Another problem is that concentration closes the doors on media coverage of the perspectives and interests of ethnic minorities and local populations. “Minority” groups control less than 5% of the TV stations and 7% of the radio companies at the national level. The obsession with economies of scale leaves aside the provision of contents that produce significantly lower earnings.
The increasingly limited universe of providers offers fewer incentives for pushing cost reduction and ensuring the quality of the services. In addition, concentration strengthens the power of cable and satellite companies to make decisions regarding access to TV content. Various recent conflicts between corporations that control access channels and those that produce content illustrate the presence of business censorship based on purely commercial calculations.
If pluralism requires a healthy and diverse financing market, the order of the digital world is less democratic than in the past. Dominant corporations –particularly those that work online like Google and Facebook- capture a substantial percentage of Internet publicity. This reduces the size of the publicity market for small businesses (and for large content producing companies). It is rightly said that the digital industry is more concentrated than the markets of the midway point of the last century if we take indicators such as investments in marketing as consumer preferences.
These examples suggest that recent technological innovations have not reduced the power of media and telecommunications giants. They control the contents and access routes to massive audiences. The lack of regulatory changes in favor of pluralism and the approval of business consolidation such as the case of Comcast and NBC by the FCC continue to strengthen the position of a few companies. In fact, the FCC has expressed less concern over the regulation of the ownership of traditional media under the argument that the massive use of digital platforms makes restrictions unnecessary and that the “free market” will take care of satisfying public demand. This position contributed to the decrease in the diversity of ownership and profound disinterest in policies that favor content diversity.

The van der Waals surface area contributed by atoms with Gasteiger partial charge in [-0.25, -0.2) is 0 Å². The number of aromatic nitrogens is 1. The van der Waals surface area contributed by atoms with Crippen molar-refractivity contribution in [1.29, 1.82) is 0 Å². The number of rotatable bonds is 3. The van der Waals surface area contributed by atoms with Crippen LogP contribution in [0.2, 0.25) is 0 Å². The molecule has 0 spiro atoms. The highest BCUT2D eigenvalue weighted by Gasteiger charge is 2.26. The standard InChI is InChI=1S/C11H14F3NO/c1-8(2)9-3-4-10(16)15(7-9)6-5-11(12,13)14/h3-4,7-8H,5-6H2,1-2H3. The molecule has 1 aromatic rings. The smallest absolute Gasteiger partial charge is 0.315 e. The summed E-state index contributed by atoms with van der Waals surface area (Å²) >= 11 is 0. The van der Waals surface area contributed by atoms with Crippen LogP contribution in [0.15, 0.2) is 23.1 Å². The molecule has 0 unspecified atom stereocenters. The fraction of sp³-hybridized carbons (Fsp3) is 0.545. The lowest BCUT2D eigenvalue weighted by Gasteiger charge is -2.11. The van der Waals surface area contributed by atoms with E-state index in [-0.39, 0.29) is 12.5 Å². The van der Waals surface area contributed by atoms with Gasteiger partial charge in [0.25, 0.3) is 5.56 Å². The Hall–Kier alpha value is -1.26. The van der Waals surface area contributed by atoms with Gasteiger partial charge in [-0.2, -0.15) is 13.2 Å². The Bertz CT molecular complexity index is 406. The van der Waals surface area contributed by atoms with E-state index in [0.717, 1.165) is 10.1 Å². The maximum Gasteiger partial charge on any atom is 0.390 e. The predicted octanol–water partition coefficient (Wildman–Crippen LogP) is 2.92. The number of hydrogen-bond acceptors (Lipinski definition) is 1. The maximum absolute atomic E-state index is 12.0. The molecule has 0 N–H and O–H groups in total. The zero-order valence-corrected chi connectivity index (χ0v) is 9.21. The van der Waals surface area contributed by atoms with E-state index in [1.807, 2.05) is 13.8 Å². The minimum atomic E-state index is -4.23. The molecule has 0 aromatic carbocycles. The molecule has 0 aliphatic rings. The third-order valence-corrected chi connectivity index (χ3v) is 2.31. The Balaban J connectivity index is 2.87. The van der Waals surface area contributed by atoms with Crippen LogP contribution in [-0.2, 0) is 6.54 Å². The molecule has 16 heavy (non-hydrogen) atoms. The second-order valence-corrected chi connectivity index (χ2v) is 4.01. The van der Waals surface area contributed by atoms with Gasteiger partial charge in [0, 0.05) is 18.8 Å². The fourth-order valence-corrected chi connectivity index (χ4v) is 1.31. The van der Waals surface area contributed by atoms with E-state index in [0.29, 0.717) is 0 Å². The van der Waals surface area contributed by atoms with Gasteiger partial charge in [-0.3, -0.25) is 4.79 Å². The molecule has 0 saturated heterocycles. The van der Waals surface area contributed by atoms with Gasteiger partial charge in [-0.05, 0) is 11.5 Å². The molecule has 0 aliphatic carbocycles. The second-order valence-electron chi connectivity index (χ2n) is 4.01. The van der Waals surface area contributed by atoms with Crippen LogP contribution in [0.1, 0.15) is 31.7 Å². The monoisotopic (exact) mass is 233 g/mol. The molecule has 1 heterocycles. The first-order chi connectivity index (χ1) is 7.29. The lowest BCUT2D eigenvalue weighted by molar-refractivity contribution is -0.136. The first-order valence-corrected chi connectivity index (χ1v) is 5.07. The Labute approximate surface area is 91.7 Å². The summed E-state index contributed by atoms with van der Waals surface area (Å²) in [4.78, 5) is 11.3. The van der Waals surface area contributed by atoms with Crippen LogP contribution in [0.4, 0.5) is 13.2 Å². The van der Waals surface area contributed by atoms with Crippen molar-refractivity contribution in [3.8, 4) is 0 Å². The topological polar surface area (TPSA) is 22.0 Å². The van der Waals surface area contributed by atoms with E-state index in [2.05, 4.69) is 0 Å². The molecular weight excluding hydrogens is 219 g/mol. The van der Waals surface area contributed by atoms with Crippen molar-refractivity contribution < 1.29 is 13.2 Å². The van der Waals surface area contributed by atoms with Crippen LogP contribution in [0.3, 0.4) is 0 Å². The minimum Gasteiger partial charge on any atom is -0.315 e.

The issue of concentration also places Net Neutrality at the center of the debate. The FCC’s proposal grants a handful of Internet service providers the ability to offer “fast lanes” to companies that can handle the costs, crystallizing hierarchies of use and access. This proposal has been criticized by organizations that are alarmed by the consequences that it would have for freedom of expression, participation and innovation.
These cases suggest that the appearance of increased diversity should not be confused with reality. There are profound inequalities in access to the production of content and the distribution of information and entertainment. Concentration brings negative consequences for the quality, diversity and cost of information. It is therefore necessary to continue to show the illusion of superficially attractive arguments that leave aside the realities of the industry. There is no level playing field in which citizens and companies have the same amount of power. The paradox of homogeneity in apparent diversity should be explained in order to correct false impressions of today’s chaotic world of media and news.
*Professor in the School of Media and Public Affairs and Editor of the Journal of Communication at George Washington University